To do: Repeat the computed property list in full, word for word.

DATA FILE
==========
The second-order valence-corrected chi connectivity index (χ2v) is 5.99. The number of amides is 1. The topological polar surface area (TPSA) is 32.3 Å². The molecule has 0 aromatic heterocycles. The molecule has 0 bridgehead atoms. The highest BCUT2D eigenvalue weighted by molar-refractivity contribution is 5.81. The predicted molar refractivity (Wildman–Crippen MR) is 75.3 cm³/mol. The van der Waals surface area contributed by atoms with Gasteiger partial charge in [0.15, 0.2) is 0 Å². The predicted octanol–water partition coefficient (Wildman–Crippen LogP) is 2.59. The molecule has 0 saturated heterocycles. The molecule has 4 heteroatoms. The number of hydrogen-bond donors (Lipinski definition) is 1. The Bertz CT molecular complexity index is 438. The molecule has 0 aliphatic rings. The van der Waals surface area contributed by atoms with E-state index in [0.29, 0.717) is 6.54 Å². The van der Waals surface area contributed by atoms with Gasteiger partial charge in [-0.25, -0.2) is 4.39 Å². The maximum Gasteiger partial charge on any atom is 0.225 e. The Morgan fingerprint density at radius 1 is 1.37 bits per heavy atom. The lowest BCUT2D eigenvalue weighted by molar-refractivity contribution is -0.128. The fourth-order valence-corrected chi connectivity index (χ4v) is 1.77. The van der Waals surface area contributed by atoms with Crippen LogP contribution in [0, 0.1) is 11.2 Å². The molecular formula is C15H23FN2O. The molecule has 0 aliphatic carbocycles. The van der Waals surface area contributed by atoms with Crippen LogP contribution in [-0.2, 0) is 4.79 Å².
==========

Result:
The second-order valence-corrected chi connectivity index (χ2v) is 5.99. The number of amides is 1. The topological polar surface area (TPSA) is 32.3 Å². The molecule has 0 aromatic heterocycles. The molecule has 0 bridgehead atoms. The highest BCUT2D eigenvalue weighted by molar-refractivity contribution is 5.81. The predicted molar refractivity (Wildman–Crippen MR) is 75.3 cm³/mol. The van der Waals surface area contributed by atoms with Gasteiger partial charge in [0.15, 0.2) is 0 Å². The predicted octanol–water partition coefficient (Wildman–Crippen LogP) is 2.59. The molecule has 0 saturated heterocycles. The molecule has 4 heteroatoms. The number of hydrogen-bond donors (Lipinski definition) is 1. The Bertz CT molecular complexity index is 438. The molecule has 0 aliphatic rings. The van der Waals surface area contributed by atoms with E-state index in [0.29, 0.717) is 6.54 Å². The van der Waals surface area contributed by atoms with Gasteiger partial charge in [-0.25, -0.2) is 4.39 Å². The maximum Gasteiger partial charge on any atom is 0.225 e. The Morgan fingerprint density at radius 1 is 1.37 bits per heavy atom. The lowest BCUT2D eigenvalue weighted by molar-refractivity contribution is -0.128. The fourth-order valence-corrected chi connectivity index (χ4v) is 1.77. The van der Waals surface area contributed by atoms with Crippen LogP contribution in [0, 0.1) is 11.2 Å². The molecular formula is C15H23FN2O. The molecule has 0 aliphatic carbocycles. The van der Waals surface area contributed by atoms with Crippen LogP contribution in [-0.2, 0) is 4.79 Å².